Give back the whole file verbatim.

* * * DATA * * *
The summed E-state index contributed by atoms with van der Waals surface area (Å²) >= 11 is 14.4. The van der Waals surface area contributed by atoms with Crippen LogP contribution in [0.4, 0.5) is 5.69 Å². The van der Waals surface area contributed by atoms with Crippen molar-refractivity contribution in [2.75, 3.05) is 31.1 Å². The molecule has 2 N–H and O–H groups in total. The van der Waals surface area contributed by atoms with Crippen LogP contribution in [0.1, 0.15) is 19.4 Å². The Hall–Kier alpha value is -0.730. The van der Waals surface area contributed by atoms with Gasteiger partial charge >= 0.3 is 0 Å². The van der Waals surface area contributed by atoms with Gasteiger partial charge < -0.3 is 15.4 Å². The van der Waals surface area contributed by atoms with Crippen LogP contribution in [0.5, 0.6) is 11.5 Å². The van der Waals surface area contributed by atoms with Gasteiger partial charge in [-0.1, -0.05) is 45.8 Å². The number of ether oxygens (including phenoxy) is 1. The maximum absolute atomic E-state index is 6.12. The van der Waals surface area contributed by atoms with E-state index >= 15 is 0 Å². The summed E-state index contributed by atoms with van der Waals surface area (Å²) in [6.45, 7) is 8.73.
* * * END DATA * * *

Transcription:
The summed E-state index contributed by atoms with van der Waals surface area (Å²) >= 11 is 14.4. The van der Waals surface area contributed by atoms with Crippen LogP contribution in [0.4, 0.5) is 5.69 Å². The van der Waals surface area contributed by atoms with Crippen molar-refractivity contribution in [2.75, 3.05) is 31.1 Å². The molecule has 2 N–H and O–H groups in total. The van der Waals surface area contributed by atoms with Crippen LogP contribution in [0.1, 0.15) is 19.4 Å². The Hall–Kier alpha value is -0.730. The van der Waals surface area contributed by atoms with Gasteiger partial charge >= 0.3 is 0 Å². The van der Waals surface area contributed by atoms with Gasteiger partial charge < -0.3 is 15.4 Å². The van der Waals surface area contributed by atoms with Crippen LogP contribution in [0.5, 0.6) is 11.5 Å². The van der Waals surface area contributed by atoms with Gasteiger partial charge in [-0.1, -0.05) is 45.8 Å². The number of ether oxygens (including phenoxy) is 1. The maximum absolute atomic E-state index is 6.12. The van der Waals surface area contributed by atoms with E-state index >= 15 is 0 Å². The summed E-state index contributed by atoms with van der Waals surface area (Å²) in [6.45, 7) is 8.73.